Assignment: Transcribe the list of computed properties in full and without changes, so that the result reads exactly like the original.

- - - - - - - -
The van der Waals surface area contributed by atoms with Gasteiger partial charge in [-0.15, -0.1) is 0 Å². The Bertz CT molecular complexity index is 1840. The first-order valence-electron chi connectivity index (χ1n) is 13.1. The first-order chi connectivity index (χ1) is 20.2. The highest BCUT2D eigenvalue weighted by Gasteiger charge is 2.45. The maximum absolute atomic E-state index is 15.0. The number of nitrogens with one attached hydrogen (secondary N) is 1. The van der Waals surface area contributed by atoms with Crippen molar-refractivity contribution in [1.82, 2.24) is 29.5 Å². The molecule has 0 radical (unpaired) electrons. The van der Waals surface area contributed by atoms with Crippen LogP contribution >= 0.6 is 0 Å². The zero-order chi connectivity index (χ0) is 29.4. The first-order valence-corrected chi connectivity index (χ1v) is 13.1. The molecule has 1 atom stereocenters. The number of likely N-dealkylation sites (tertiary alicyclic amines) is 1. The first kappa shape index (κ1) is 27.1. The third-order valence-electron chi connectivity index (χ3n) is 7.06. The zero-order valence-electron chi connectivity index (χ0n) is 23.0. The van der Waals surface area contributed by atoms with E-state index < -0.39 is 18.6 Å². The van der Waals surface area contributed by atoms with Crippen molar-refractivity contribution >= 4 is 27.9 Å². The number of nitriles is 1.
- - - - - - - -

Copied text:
The van der Waals surface area contributed by atoms with Gasteiger partial charge in [-0.15, -0.1) is 0 Å². The Bertz CT molecular complexity index is 1840. The first-order valence-electron chi connectivity index (χ1n) is 13.1. The first-order chi connectivity index (χ1) is 20.2. The highest BCUT2D eigenvalue weighted by Gasteiger charge is 2.45. The maximum absolute atomic E-state index is 15.0. The number of nitrogens with one attached hydrogen (secondary N) is 1. The van der Waals surface area contributed by atoms with Crippen molar-refractivity contribution in [1.82, 2.24) is 29.5 Å². The molecule has 0 radical (unpaired) electrons. The van der Waals surface area contributed by atoms with Crippen LogP contribution >= 0.6 is 0 Å². The zero-order chi connectivity index (χ0) is 29.4. The first-order valence-corrected chi connectivity index (χ1v) is 13.1. The molecule has 1 atom stereocenters. The number of likely N-dealkylation sites (tertiary alicyclic amines) is 1. The first kappa shape index (κ1) is 27.1. The third-order valence-electron chi connectivity index (χ3n) is 7.06. The zero-order valence-electron chi connectivity index (χ0n) is 23.0. The van der Waals surface area contributed by atoms with E-state index < -0.39 is 18.6 Å². The van der Waals surface area contributed by atoms with Crippen molar-refractivity contribution >= 4 is 27.9 Å². The number of nitriles is 1.